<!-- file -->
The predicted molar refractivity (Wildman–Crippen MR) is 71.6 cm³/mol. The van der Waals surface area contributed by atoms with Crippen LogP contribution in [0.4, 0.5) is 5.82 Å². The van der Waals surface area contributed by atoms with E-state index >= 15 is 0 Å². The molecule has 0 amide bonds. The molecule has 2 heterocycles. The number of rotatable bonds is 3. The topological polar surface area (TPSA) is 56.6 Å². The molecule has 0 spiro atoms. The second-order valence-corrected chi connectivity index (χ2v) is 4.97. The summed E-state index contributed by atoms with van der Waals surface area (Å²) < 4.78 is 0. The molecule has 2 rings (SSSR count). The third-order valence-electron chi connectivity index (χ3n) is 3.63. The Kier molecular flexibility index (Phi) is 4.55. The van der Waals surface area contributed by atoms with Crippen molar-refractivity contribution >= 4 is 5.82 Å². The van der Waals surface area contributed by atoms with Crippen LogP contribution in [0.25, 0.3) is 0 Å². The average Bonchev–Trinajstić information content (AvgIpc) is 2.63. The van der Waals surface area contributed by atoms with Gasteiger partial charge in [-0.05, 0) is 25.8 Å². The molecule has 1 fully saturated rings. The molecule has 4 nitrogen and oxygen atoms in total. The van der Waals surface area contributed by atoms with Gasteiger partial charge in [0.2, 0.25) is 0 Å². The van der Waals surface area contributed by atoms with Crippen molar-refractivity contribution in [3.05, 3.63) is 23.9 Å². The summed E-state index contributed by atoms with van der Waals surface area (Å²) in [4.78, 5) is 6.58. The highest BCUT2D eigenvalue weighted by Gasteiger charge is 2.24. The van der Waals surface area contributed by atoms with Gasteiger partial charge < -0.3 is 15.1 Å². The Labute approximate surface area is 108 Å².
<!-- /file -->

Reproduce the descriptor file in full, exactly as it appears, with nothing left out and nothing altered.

The predicted molar refractivity (Wildman–Crippen MR) is 71.6 cm³/mol. The van der Waals surface area contributed by atoms with Crippen LogP contribution in [0.4, 0.5) is 5.82 Å². The van der Waals surface area contributed by atoms with E-state index >= 15 is 0 Å². The molecule has 0 amide bonds. The molecule has 2 heterocycles. The number of rotatable bonds is 3. The topological polar surface area (TPSA) is 56.6 Å². The molecule has 0 spiro atoms. The second-order valence-corrected chi connectivity index (χ2v) is 4.97. The summed E-state index contributed by atoms with van der Waals surface area (Å²) < 4.78 is 0. The molecule has 2 rings (SSSR count). The third-order valence-electron chi connectivity index (χ3n) is 3.63. The Kier molecular flexibility index (Phi) is 4.55. The van der Waals surface area contributed by atoms with Crippen molar-refractivity contribution >= 4 is 5.82 Å². The van der Waals surface area contributed by atoms with Crippen LogP contribution in [0.25, 0.3) is 0 Å². The average Bonchev–Trinajstić information content (AvgIpc) is 2.63. The van der Waals surface area contributed by atoms with Gasteiger partial charge in [-0.05, 0) is 25.8 Å². The molecule has 1 fully saturated rings. The molecule has 4 nitrogen and oxygen atoms in total. The van der Waals surface area contributed by atoms with Gasteiger partial charge in [0.2, 0.25) is 0 Å². The van der Waals surface area contributed by atoms with Crippen molar-refractivity contribution in [3.05, 3.63) is 23.9 Å². The summed E-state index contributed by atoms with van der Waals surface area (Å²) in [4.78, 5) is 6.58. The highest BCUT2D eigenvalue weighted by Gasteiger charge is 2.24. The van der Waals surface area contributed by atoms with Gasteiger partial charge < -0.3 is 15.1 Å². The Labute approximate surface area is 108 Å².